When compared with the reference sample, the glucose content in all pretreated substrates increased. Simultaneously, lignin was removed to different degrees during the variety of pretreatments. For samples treated by the hydrotropic method for 1.5 h (EuS1), and the pretreated eucalyptus with the conventional hydrotropic method for a longer time (EuS2), there was a reduction of lignin, and the hemicellulose started to degrade as well. Meanwhile, the cellulose was retained well in the pretreated samples. In comparison with the conventional hydrotropic pretreatment, the reduction of lignin and hemicelluloses was heavily influenced by an acid-modified hydrotropic pretreatment. It was speculated that the linkage of lignin-carbohydrates was severely broken during the acid-modified hydrotropic pretreatment. As a result, the cellulose content in the EuSF sample was over 74%. However, the lignin removal efficiency of the alkali-modified hydrotropic pretreatment was not remarkable, while the cellulose content in the EuSN sample was slightly higher than that in the ES1sample.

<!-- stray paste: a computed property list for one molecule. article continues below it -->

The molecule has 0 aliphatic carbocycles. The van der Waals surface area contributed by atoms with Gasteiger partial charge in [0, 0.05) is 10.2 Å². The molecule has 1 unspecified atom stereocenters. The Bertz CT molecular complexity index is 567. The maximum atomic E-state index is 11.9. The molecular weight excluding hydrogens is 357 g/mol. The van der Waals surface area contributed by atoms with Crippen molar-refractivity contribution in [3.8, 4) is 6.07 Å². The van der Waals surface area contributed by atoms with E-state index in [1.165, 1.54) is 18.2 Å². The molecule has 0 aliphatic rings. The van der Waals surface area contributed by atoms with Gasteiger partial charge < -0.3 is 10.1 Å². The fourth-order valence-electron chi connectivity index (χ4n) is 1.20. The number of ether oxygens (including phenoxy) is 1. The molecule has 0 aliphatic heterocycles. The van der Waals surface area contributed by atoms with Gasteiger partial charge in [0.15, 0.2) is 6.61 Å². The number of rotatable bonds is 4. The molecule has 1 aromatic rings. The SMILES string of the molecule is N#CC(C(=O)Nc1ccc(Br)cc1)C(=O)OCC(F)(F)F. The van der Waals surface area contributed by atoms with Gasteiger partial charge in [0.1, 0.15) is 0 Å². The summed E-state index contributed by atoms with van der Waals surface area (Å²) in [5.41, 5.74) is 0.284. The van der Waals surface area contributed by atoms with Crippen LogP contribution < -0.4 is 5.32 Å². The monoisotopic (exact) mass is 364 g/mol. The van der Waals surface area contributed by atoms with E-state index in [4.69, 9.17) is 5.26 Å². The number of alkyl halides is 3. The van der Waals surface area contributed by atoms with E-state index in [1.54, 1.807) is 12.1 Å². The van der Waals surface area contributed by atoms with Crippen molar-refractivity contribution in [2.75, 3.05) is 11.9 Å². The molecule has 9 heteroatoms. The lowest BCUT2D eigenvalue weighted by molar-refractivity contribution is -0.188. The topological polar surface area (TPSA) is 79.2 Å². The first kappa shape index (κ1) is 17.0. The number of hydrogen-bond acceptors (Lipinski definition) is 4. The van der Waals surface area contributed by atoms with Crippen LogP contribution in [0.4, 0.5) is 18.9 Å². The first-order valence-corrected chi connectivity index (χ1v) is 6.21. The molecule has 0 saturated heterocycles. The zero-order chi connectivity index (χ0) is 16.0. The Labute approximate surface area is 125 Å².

Table 2. Major Chemical Components of Pretreated Eucalyptus (Eu) Samples

According to the results in Table 2, the mild acid condition was beneficial for lignin removal from the fiber cell wall. This was established in previous work (Mou et al. 2014a). Compared with the conventional hydrotropic pretreatment at similar conditions (EuS2), an alkali-hydrotropic pretreatment promoted hemicellulose degradation instead of lignin separation. The decrease in extractives was observed in the modified hydrotropic pretreated substrates, which was typical for an alkali-modified hydrotropic pretreatment (EuSN). The ash content in the pretreated substrates was reduced during the variety of pretreatment processes. Concerning the hydrotropic mechanism, it is believed that hydrotropic agent molecules can penetrate the cell wall and dissolve the lignin into water (Raman and Gaikar 2003). Lignin removal, shown in Table 2, could provide support to prove this speculation.

Surface Chemical Composition of Eucalyptus Before and After Different Hydrotropic Pretreatments